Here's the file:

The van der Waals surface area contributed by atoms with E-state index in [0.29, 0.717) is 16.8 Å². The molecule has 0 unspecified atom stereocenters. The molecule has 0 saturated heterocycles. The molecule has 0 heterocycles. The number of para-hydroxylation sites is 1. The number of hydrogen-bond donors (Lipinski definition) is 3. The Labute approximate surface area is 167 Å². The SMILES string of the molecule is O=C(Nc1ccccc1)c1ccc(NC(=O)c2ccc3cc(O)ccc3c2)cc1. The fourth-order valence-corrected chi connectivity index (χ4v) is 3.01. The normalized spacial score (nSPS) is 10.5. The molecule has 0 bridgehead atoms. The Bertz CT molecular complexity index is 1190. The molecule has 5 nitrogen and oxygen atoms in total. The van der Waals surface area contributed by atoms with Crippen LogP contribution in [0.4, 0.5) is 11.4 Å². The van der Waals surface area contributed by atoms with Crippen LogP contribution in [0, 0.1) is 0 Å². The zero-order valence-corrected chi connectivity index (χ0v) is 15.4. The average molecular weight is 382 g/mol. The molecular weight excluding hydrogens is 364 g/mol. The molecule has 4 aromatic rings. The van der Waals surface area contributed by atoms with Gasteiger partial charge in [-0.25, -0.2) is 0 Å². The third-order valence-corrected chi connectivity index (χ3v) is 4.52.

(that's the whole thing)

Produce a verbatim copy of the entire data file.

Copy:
The van der Waals surface area contributed by atoms with E-state index in [0.29, 0.717) is 16.8 Å². The molecule has 0 unspecified atom stereocenters. The molecule has 0 saturated heterocycles. The molecule has 0 heterocycles. The number of para-hydroxylation sites is 1. The number of hydrogen-bond donors (Lipinski definition) is 3. The Labute approximate surface area is 167 Å². The SMILES string of the molecule is O=C(Nc1ccccc1)c1ccc(NC(=O)c2ccc3cc(O)ccc3c2)cc1. The fourth-order valence-corrected chi connectivity index (χ4v) is 3.01. The normalized spacial score (nSPS) is 10.5. The molecule has 0 bridgehead atoms. The Bertz CT molecular complexity index is 1190. The molecule has 5 nitrogen and oxygen atoms in total. The van der Waals surface area contributed by atoms with Crippen LogP contribution in [0.4, 0.5) is 11.4 Å². The van der Waals surface area contributed by atoms with Crippen LogP contribution in [0, 0.1) is 0 Å². The zero-order valence-corrected chi connectivity index (χ0v) is 15.4. The average molecular weight is 382 g/mol. The molecular weight excluding hydrogens is 364 g/mol. The molecule has 4 aromatic rings. The van der Waals surface area contributed by atoms with Gasteiger partial charge in [-0.25, -0.2) is 0 Å². The third-order valence-corrected chi connectivity index (χ3v) is 4.52.